With that out of the way, let’s focus on why Engram landed with the wrong team. In addition to the fact that he’s not going to be much help whatsoever in the running game, Engram is essentially a glorified receiver — not a tight end. At 6-foot-3 and 234 pounds, he’s a receiver posing as a tight end.
New York has been searching for a long-term answer at tight end ever since the days of Jeremy Shockey. Engram isn’t that guy, and what’s worse is he’ll have a hard time finding targets playing with the likes of Odell Beckham Jr., Sterling Shepard and veteran Brandon Marshall.
4. Marcus Maye, safety, New York Jets
In a vacuum, Maye landing with the Jets seems like a great fit. He’s a hard-hitting safety who has excellent character, is a leader and was productive player all four years at Florida.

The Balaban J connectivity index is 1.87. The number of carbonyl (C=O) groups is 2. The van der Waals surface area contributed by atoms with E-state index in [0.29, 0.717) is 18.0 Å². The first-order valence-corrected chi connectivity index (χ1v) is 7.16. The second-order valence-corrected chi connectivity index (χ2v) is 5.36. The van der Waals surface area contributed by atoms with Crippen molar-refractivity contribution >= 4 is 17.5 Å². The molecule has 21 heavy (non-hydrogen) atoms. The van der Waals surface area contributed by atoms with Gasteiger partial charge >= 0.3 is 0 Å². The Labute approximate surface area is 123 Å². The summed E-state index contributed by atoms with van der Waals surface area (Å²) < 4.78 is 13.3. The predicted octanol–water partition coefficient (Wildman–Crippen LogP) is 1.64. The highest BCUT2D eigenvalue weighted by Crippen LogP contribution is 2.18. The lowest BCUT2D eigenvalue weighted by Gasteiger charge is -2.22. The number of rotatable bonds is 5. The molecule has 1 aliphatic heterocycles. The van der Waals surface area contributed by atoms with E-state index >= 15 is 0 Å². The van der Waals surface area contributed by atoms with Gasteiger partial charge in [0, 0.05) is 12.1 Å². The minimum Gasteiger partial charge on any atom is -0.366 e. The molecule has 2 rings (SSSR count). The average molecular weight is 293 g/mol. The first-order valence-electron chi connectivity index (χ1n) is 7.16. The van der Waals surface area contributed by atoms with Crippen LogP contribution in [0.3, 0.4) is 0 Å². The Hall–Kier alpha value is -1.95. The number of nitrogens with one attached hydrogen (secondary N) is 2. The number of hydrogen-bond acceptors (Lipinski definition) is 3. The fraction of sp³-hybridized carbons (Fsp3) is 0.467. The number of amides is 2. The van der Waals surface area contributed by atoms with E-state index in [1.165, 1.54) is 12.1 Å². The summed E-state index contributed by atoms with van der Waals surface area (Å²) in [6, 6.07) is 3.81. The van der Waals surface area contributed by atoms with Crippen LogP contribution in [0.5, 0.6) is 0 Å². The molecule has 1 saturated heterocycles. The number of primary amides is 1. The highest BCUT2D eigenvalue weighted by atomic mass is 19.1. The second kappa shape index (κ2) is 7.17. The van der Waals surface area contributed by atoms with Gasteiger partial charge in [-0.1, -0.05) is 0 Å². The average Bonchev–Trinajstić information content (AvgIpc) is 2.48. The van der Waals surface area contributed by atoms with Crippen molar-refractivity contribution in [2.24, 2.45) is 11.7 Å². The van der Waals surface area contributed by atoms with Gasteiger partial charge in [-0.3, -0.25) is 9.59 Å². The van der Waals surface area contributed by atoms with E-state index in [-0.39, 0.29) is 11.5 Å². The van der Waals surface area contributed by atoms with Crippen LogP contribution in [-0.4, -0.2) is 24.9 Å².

But Maye didn’t get drafted to the Jets in a vacuum. Gang Green, before taking Maye in Round 2, selected Jamal Adams with the No. 6 overall pick of the draft. As we discussed in a bit of detail here, they drafted two strong safeties with their first two picks.
General manager Mike Maccagnan, in explaining his decision, said Maye was just too good to pass up, adding “We’re going to try to make every position as competitive as possible,” per Rich Cimini of ESPN.
Maye likely won’t start, not unless the Jets plan on moving Adams to free safety. But that wouldn’t be making the best use of his talents. He’s a strong safety in the mold of Eric Berry — a guy who is incredible at or near the line of scrimmage and who can also cover the back end. But he’s not a ball hawk.
This is the same exact description we can give to Maye. He’s one of the best safeties of the 2017 NFL Draft class, but he isn’t going to be in a position to play on a regular basis unless Adams gets hurt. It’s really too bad, because he would have a chance to start if he’d landed in another situation.